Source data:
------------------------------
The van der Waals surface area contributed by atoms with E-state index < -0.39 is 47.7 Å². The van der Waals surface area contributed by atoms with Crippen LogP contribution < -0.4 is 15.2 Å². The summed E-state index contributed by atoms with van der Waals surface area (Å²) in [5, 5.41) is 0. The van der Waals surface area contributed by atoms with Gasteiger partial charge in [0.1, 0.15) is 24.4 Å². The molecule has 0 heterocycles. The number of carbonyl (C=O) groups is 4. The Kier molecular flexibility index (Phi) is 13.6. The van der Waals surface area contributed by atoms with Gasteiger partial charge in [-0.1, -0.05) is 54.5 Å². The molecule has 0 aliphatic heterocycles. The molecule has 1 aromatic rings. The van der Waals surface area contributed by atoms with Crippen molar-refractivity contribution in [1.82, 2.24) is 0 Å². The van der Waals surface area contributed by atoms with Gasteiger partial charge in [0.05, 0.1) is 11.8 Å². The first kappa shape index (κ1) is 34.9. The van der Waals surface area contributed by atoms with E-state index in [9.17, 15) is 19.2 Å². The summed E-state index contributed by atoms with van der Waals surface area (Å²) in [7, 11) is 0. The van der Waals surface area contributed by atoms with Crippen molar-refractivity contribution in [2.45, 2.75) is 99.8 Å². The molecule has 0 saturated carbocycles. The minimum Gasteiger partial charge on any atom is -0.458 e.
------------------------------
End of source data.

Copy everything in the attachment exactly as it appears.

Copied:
The van der Waals surface area contributed by atoms with E-state index < -0.39 is 47.7 Å². The van der Waals surface area contributed by atoms with Crippen LogP contribution < -0.4 is 15.2 Å². The summed E-state index contributed by atoms with van der Waals surface area (Å²) in [5, 5.41) is 0. The van der Waals surface area contributed by atoms with Gasteiger partial charge in [0.1, 0.15) is 24.4 Å². The molecule has 0 heterocycles. The number of carbonyl (C=O) groups is 4. The Kier molecular flexibility index (Phi) is 13.6. The van der Waals surface area contributed by atoms with Gasteiger partial charge in [-0.1, -0.05) is 54.5 Å². The molecule has 0 aliphatic heterocycles. The molecule has 1 aromatic rings. The van der Waals surface area contributed by atoms with Crippen molar-refractivity contribution in [1.82, 2.24) is 0 Å². The van der Waals surface area contributed by atoms with Gasteiger partial charge in [0.05, 0.1) is 11.8 Å². The first kappa shape index (κ1) is 34.9. The van der Waals surface area contributed by atoms with E-state index in [9.17, 15) is 19.2 Å². The summed E-state index contributed by atoms with van der Waals surface area (Å²) in [7, 11) is 0. The van der Waals surface area contributed by atoms with Crippen molar-refractivity contribution in [2.45, 2.75) is 99.8 Å². The molecule has 0 saturated carbocycles. The minimum Gasteiger partial charge on any atom is -0.458 e.